The ability of SSE to inhibit activity of β-lactamase type IV isolated from E. cloacae was assayed by determining the amount of remaining benzylpenicillin using reverse-phase HPLC. As shown in Figure 6, the result displayed that benzylpenicillin treated with SSE was significantly higher than control starting from 5 minutes (p< 0.01). The benzylpenicillin remainder was significantly increased by an increase in SSE as a concentration-dependent manner. These results suggest that one activity of SSE against ARSA may involve in β-lactamase inhibition [9].

Figure 6
figure 6

The inhibitory activity of SSE against β-lactamase type IV from E. cloacae in hydrolyzing benzylpenicillin; Con = control (no testing agent); SSE(1) = SSE at 1 mg/ml. The graph shows the remaining benzylpenicillin at the same time. Means sharing the same superscript are not significantly different from each other (Tukey's HSD, p < 0.01).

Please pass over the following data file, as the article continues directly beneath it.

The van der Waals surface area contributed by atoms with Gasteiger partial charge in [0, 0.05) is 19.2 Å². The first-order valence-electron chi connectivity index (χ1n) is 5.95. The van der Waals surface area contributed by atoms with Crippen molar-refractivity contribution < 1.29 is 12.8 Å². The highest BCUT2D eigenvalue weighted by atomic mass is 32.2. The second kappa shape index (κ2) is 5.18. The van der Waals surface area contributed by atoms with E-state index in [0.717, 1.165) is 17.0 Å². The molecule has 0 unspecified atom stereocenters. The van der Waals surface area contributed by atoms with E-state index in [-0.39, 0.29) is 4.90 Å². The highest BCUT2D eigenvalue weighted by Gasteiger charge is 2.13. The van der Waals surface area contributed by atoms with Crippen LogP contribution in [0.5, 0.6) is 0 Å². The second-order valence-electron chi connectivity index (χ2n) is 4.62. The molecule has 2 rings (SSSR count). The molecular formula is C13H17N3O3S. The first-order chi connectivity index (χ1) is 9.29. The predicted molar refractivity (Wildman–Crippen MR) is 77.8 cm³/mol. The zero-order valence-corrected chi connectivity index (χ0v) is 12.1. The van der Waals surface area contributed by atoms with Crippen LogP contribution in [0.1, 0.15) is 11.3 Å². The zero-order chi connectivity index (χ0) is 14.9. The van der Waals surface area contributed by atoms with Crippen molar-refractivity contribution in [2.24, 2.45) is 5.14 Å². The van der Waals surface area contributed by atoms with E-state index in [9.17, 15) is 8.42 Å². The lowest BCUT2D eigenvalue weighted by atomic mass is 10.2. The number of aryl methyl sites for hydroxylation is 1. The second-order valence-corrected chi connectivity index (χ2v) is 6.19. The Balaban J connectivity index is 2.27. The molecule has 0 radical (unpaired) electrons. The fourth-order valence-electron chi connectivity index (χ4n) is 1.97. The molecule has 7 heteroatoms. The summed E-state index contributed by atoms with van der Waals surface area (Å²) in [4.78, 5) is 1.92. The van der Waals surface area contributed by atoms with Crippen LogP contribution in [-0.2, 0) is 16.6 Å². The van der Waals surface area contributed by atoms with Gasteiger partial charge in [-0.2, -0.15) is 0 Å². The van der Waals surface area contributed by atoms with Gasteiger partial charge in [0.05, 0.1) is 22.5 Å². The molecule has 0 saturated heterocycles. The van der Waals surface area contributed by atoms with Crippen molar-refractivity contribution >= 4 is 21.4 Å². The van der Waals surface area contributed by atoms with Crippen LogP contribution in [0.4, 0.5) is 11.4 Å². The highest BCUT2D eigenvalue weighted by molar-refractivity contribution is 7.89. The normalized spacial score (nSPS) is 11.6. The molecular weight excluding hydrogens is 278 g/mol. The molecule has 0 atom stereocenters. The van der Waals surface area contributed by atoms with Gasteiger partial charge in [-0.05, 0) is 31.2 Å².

The present investigation is the first report of antibacterial and synergistic activities of S. suberosa extract when used singly and in combination with ampicillin against clinical isolated ARSA. The preliminary mechanisms of action of those agents were also evaluated in this study. Practically-prescribed antibiotic resistance in MRSA due to drug target-site alteration, enzyme modification and changes in membrane permeability, has increasingly emerged. Therefore, the selection of antibiotic to treat multidrug resistant MRSA has been daily decreasing. So, the research approach to find out new anti-MRSA agents are still necessary [4]. The MIC results revealed that these testing S. aureus strains were highly resistant to ampicillin alone because of the standard value of the sensitivity of ampicillin against these strains are ≤ 0.25 μg/ml [27]. As well as, SSE demonstrated little bacteriostatic effect against these strains while the reference S. aureus strain exhibits susceptible to ampicillin. Likewise, these results are in substantial agreement with those of Eumkeb et al. [9] that the MIC of ampicillin against S. aureus DMST 20651 was > 1,000 μg/ml. Also, the MIC result of nisin against MRSA strains seem consistent with previous finding that 90% MIC of nisin against MRSA was 16 μg/ml [38]. The checkerboard determination revealed synergistic effects of ampicillin plus SSE against all of tested S. aureus strains with FIC index at <0.50 [39]. These results are in substantial correspondence with those of Eumkeb et al. that galangin, quercetin or baicalein plus ampicillin exhibited synergistic activity against penicillins-resistant S. aureus strains at FIC indices < 0.03 [9]. Besides, previous studies reported that a synergistic effect between quercetin and oxacillin against vancomycin-intermediate S. aureus displayed the lowest FIC index value of 0.0417 [40]. Apart from this, the antibacterial activity of quercetin plus ampicillin or vancomycin against the sensitive MRSA strain were significantly increased compared to control (no any testing agent) (p< 0.01) [41]. As previously documented, drug combination approach by achieving a synergistic effect can eliminate and neutralize the adverse effects [16]. The killing curve determination can confirm MIC and checkerboard determinations that synergistic effect of SSE plus ampicillin caused marked reduction in viable counts of ARSA cells from 6 h and throughout 24 h. These results appear consistent with previous findings that galangin, quercetin or baicalein plus ceftazidime exhibited synergistic activity against MRSA result in a large decrease from 6 to 24 h [9], Apart from this, the combinations of baicalin and β-lactam antibiotics showed that the killing of MRSA and beta-lactam-resistant S. aureus cells were dramatic reduction by these combinations [26]. Clearly, the synergistic effect of SSE plus ampicillin against ARSA was observed. For this reason, the elementary mechanism of action such as TEM, CM permeability, and enzyme assay were more investigated.